Tuesday, October 18, 2005

"Crazy Bet" and her 19c sisters

Reading fiction and researching fact this week has kept me thinking about how easy it has been in the past for women to slip into the category of "madwomen"--either intentionally, or at the convenience of others.

First, the factual case: Elizabeth "Crazy Bet" Van Lew (1818-1900, pictured at left), lifelong Richmond VA resident, was also a Quaker-educated abolitionist who convinced her mother to free their family's slaves in the 1850s. By the time the Civil War started, Elizabeth was a spinster in her forties, and her politics had already made her seem odd. It didn't take much to nudge her own reputation into the "madwoman" zone--she just dressed shabbily, kept her hair messy, and muttered to herself, enough that she was seen as a harmless wretch. Thus, she managed to maintain an amazing network of informants and message-passing, enough that Ulysses S. Grant considered her an invaluable source of wartime intelligence. After the war she was intensely disliked and impoverished (she spent her family's fortune during the war, in part for bribing wardens and such), but was given the government job of Postmistress of Richmond in recognition of her service; when she died, grateful Bostonians erected a memorial over her Richmond grave.

But the more usual story we find is the sadder case: I just read Jean Rhys's Wide Sargasso Sea (1966), in which two women are accused of madness, or driven to it, or both. A mother's disabled child dies after injuries sustained in a fire--and her frantic despair is enough to call her mad, and lock her away forever. Her daughter is accused of madness by association, because a fortune-seeking husband wants her out of the way. The unnamed husband is meant to be the Rochester character in Jane Eyre; the wife, the archetypal "Madwoman in the Attic" in the same novel. Rhys took on the challenge of filling out Bertha Mason's back story, to brilliant effect. The women are friendless, in the sense of having no one with any power who can help them. They have husbands, but the husbands are part of the effort to see madness in every quirk.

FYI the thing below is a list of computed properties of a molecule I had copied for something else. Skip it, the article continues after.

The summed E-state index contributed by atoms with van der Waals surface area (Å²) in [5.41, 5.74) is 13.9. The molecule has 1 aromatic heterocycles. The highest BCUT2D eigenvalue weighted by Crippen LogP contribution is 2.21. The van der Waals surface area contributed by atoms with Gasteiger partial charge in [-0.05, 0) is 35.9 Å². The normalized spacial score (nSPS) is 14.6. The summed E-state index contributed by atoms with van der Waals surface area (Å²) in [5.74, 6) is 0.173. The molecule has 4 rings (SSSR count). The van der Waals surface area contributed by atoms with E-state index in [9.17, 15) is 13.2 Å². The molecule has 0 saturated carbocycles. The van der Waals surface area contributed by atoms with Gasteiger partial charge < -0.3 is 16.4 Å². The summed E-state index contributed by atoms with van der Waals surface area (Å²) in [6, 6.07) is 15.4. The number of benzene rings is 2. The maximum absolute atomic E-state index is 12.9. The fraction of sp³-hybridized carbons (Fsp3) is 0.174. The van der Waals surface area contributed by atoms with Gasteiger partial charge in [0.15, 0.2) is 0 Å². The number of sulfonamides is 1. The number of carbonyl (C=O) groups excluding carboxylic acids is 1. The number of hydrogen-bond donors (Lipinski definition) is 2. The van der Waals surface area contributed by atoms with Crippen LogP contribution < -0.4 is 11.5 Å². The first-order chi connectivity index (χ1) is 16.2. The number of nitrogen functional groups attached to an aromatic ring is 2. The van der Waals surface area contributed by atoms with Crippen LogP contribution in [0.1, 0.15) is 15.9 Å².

The husband problem reminded me of Elizabeth Packard, the midwestern minister's wife who was institutionalized in the 1860s because she didn't want to attend church with her mate. When she got out (after three years), she worked for reforms in state asylums, including the freedom of inmates to receive and send mail, and stricter standards for certifying insanity, especially in the case of married women. In 1864, in Illinois, only her husband's word and one doctor's testimony were necessary to put her away.

It was so, so easy to see a woman as a madwoman in the 19th century, especially if the beholder needed her to be mad. Elizabeth Van Lew found a way to use this thin line to her advantage; Elizabeth Packard worked to protect the women who might too easily be pushed over that line by their husbands.

Print sources of further information:

Elizabeth R. Varon, Southern Lady, Yankee Spy: The True Story of Elizabeth Van Lew, A Union Agent in the Heart of the Confederacy (Oxford University Press 2003).

David D. Ryan, A Yankee Spy in Richmond: The Civil War Diary of 'Crazy Bet' Van Lew (Stackpole Books 1996).

Myra Himelhoch and A. H. Shaffer, "Elizabeth Packard: Nineteenth-Century Crusader for the Rights of Mental Patients," Journal of American Studies 13 (3)(1979): 343-375.

Barbara Sapinsley, The Private War of Mrs. Packard: The Dramatic Story of a Nineteenth-Century Feminist (Kodansha America 1995).

No comments: